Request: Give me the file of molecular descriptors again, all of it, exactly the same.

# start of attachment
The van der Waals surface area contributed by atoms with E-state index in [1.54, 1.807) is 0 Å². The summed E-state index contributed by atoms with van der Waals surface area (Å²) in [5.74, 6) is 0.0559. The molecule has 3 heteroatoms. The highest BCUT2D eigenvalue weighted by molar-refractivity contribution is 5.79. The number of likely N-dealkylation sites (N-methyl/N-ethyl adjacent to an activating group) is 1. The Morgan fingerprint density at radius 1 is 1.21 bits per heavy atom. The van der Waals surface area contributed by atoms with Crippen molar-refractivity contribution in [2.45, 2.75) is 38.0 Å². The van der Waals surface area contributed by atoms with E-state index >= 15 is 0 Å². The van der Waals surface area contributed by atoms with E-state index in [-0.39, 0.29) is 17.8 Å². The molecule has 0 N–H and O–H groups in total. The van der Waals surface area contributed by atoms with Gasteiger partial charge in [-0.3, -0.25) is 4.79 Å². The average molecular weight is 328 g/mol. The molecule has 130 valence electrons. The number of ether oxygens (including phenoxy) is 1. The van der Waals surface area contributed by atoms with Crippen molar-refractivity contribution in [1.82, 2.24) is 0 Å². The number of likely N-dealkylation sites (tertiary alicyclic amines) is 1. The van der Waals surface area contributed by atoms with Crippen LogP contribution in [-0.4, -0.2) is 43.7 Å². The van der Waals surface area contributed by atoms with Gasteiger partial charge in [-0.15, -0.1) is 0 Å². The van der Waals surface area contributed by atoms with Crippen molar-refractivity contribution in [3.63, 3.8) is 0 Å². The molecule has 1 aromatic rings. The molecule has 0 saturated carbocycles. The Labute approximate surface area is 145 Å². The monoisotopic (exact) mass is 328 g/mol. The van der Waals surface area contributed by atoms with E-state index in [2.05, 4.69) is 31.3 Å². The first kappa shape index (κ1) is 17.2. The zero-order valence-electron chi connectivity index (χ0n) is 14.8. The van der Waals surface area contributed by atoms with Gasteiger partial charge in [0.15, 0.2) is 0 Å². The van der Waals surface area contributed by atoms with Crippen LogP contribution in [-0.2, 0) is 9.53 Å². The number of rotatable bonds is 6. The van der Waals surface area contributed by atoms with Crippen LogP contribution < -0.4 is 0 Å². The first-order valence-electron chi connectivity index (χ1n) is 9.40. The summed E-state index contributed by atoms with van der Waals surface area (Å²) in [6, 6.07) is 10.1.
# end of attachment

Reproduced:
The van der Waals surface area contributed by atoms with E-state index in [1.54, 1.807) is 0 Å². The summed E-state index contributed by atoms with van der Waals surface area (Å²) in [5.74, 6) is 0.0559. The molecule has 3 heteroatoms. The highest BCUT2D eigenvalue weighted by molar-refractivity contribution is 5.79. The number of likely N-dealkylation sites (N-methyl/N-ethyl adjacent to an activating group) is 1. The Morgan fingerprint density at radius 1 is 1.21 bits per heavy atom. The van der Waals surface area contributed by atoms with Crippen molar-refractivity contribution in [2.45, 2.75) is 38.0 Å². The van der Waals surface area contributed by atoms with E-state index >= 15 is 0 Å². The van der Waals surface area contributed by atoms with E-state index in [-0.39, 0.29) is 17.8 Å². The molecule has 0 N–H and O–H groups in total. The van der Waals surface area contributed by atoms with Gasteiger partial charge in [-0.3, -0.25) is 4.79 Å². The average molecular weight is 328 g/mol. The molecule has 130 valence electrons. The number of ether oxygens (including phenoxy) is 1. The van der Waals surface area contributed by atoms with Crippen molar-refractivity contribution in [1.82, 2.24) is 0 Å². The number of likely N-dealkylation sites (tertiary alicyclic amines) is 1. The van der Waals surface area contributed by atoms with Crippen LogP contribution in [-0.4, -0.2) is 43.7 Å². The van der Waals surface area contributed by atoms with Gasteiger partial charge in [-0.15, -0.1) is 0 Å². The van der Waals surface area contributed by atoms with Crippen molar-refractivity contribution in [3.63, 3.8) is 0 Å². The molecule has 1 aromatic rings. The molecule has 0 saturated carbocycles. The Labute approximate surface area is 145 Å². The monoisotopic (exact) mass is 328 g/mol. The van der Waals surface area contributed by atoms with E-state index in [2.05, 4.69) is 31.3 Å². The first kappa shape index (κ1) is 17.2. The zero-order valence-electron chi connectivity index (χ0n) is 14.8. The van der Waals surface area contributed by atoms with Gasteiger partial charge in [0.15, 0.2) is 0 Å². The van der Waals surface area contributed by atoms with Crippen LogP contribution in [-0.2, 0) is 9.53 Å². The number of rotatable bonds is 6. The van der Waals surface area contributed by atoms with Crippen LogP contribution < -0.4 is 0 Å². The first-order valence-electron chi connectivity index (χ1n) is 9.40. The summed E-state index contributed by atoms with van der Waals surface area (Å²) in [6, 6.07) is 10.1.